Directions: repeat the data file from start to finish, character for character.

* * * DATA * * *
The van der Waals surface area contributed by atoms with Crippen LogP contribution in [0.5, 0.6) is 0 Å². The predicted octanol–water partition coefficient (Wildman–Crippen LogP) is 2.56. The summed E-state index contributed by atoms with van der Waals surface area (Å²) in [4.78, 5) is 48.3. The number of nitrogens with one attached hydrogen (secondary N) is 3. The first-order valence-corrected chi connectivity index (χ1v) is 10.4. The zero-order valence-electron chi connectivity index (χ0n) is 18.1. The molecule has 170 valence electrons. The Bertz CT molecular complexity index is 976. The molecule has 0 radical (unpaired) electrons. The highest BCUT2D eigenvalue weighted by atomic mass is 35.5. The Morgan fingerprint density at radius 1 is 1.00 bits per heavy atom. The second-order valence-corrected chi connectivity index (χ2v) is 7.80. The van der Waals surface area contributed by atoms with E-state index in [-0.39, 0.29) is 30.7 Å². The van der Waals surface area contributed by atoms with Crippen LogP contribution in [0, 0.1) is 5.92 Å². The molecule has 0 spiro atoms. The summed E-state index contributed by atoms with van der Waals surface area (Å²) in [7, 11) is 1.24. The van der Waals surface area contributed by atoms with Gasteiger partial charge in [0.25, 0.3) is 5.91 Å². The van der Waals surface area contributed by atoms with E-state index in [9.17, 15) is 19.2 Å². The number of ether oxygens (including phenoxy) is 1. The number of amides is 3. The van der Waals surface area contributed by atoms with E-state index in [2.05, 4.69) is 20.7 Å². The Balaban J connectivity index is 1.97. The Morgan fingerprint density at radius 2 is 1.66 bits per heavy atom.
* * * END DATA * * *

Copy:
The van der Waals surface area contributed by atoms with Crippen LogP contribution in [0.5, 0.6) is 0 Å². The predicted octanol–water partition coefficient (Wildman–Crippen LogP) is 2.56. The summed E-state index contributed by atoms with van der Waals surface area (Å²) in [4.78, 5) is 48.3. The number of nitrogens with one attached hydrogen (secondary N) is 3. The first-order valence-corrected chi connectivity index (χ1v) is 10.4. The zero-order valence-electron chi connectivity index (χ0n) is 18.1. The molecule has 170 valence electrons. The Bertz CT molecular complexity index is 976. The molecule has 0 radical (unpaired) electrons. The highest BCUT2D eigenvalue weighted by atomic mass is 35.5. The Morgan fingerprint density at radius 1 is 1.00 bits per heavy atom. The second-order valence-corrected chi connectivity index (χ2v) is 7.80. The van der Waals surface area contributed by atoms with E-state index in [-0.39, 0.29) is 30.7 Å². The van der Waals surface area contributed by atoms with Crippen LogP contribution in [0, 0.1) is 5.92 Å². The molecule has 0 spiro atoms. The summed E-state index contributed by atoms with van der Waals surface area (Å²) in [7, 11) is 1.24. The van der Waals surface area contributed by atoms with Gasteiger partial charge in [0.25, 0.3) is 5.91 Å². The van der Waals surface area contributed by atoms with E-state index in [9.17, 15) is 19.2 Å². The number of ether oxygens (including phenoxy) is 1. The number of amides is 3. The van der Waals surface area contributed by atoms with E-state index in [2.05, 4.69) is 20.7 Å². The Balaban J connectivity index is 1.97. The Morgan fingerprint density at radius 2 is 1.66 bits per heavy atom.